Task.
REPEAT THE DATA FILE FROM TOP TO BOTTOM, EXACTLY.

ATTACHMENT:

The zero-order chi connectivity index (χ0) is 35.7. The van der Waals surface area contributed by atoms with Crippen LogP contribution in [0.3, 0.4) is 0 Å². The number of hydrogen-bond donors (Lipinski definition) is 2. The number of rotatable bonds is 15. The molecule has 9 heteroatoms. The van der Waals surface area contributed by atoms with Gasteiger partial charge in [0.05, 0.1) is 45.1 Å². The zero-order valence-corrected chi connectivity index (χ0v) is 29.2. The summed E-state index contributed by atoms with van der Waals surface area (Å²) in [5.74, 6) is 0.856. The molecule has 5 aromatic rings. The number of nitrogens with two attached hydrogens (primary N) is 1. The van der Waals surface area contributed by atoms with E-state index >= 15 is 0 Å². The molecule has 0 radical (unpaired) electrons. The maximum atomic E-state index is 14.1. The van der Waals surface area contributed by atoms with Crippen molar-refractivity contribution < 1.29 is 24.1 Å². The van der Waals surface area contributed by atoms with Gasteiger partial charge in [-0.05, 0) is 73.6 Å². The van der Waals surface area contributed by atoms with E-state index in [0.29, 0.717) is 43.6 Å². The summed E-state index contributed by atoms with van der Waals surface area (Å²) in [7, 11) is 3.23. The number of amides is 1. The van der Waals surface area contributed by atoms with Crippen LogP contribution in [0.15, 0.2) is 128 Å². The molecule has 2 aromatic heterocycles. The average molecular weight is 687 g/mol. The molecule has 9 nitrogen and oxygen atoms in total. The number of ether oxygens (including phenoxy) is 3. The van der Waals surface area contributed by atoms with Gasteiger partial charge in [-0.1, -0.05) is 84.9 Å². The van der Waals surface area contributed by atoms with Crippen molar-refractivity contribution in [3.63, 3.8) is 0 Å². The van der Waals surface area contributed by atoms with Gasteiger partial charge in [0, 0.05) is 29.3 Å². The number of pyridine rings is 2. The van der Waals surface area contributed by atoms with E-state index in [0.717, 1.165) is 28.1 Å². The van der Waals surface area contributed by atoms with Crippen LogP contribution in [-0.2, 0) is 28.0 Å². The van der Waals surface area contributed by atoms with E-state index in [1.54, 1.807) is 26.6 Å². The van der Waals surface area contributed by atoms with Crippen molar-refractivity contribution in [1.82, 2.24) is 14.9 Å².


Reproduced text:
The zero-order chi connectivity index (χ0) is 35.7. The van der Waals surface area contributed by atoms with Crippen LogP contribution in [0.3, 0.4) is 0 Å². The number of hydrogen-bond donors (Lipinski definition) is 2. The number of rotatable bonds is 15. The molecule has 9 heteroatoms. The van der Waals surface area contributed by atoms with Gasteiger partial charge in [0.05, 0.1) is 45.1 Å². The zero-order valence-corrected chi connectivity index (χ0v) is 29.2. The summed E-state index contributed by atoms with van der Waals surface area (Å²) in [5.74, 6) is 0.856. The molecule has 5 aromatic rings. The number of nitrogens with two attached hydrogens (primary N) is 1. The van der Waals surface area contributed by atoms with E-state index >= 15 is 0 Å². The molecule has 0 radical (unpaired) electrons. The maximum atomic E-state index is 14.1. The van der Waals surface area contributed by atoms with Crippen molar-refractivity contribution < 1.29 is 24.1 Å². The van der Waals surface area contributed by atoms with Gasteiger partial charge in [-0.05, 0) is 73.6 Å². The van der Waals surface area contributed by atoms with E-state index in [0.29, 0.717) is 43.6 Å². The summed E-state index contributed by atoms with van der Waals surface area (Å²) in [7, 11) is 3.23. The number of amides is 1. The van der Waals surface area contributed by atoms with Crippen LogP contribution in [0.15, 0.2) is 128 Å². The molecule has 2 aromatic heterocycles. The average molecular weight is 687 g/mol. The molecule has 9 nitrogen and oxygen atoms in total. The number of ether oxygens (including phenoxy) is 3. The van der Waals surface area contributed by atoms with Gasteiger partial charge in [-0.1, -0.05) is 84.9 Å². The van der Waals surface area contributed by atoms with Crippen molar-refractivity contribution in [3.63, 3.8) is 0 Å². The van der Waals surface area contributed by atoms with Gasteiger partial charge in [0, 0.05) is 29.3 Å². The number of pyridine rings is 2. The van der Waals surface area contributed by atoms with E-state index in [0.717, 1.165) is 28.1 Å². The van der Waals surface area contributed by atoms with Crippen LogP contribution in [-0.2, 0) is 28.0 Å². The van der Waals surface area contributed by atoms with E-state index in [1.54, 1.807) is 26.6 Å². The van der Waals surface area contributed by atoms with Crippen molar-refractivity contribution in [1.82, 2.24) is 14.9 Å².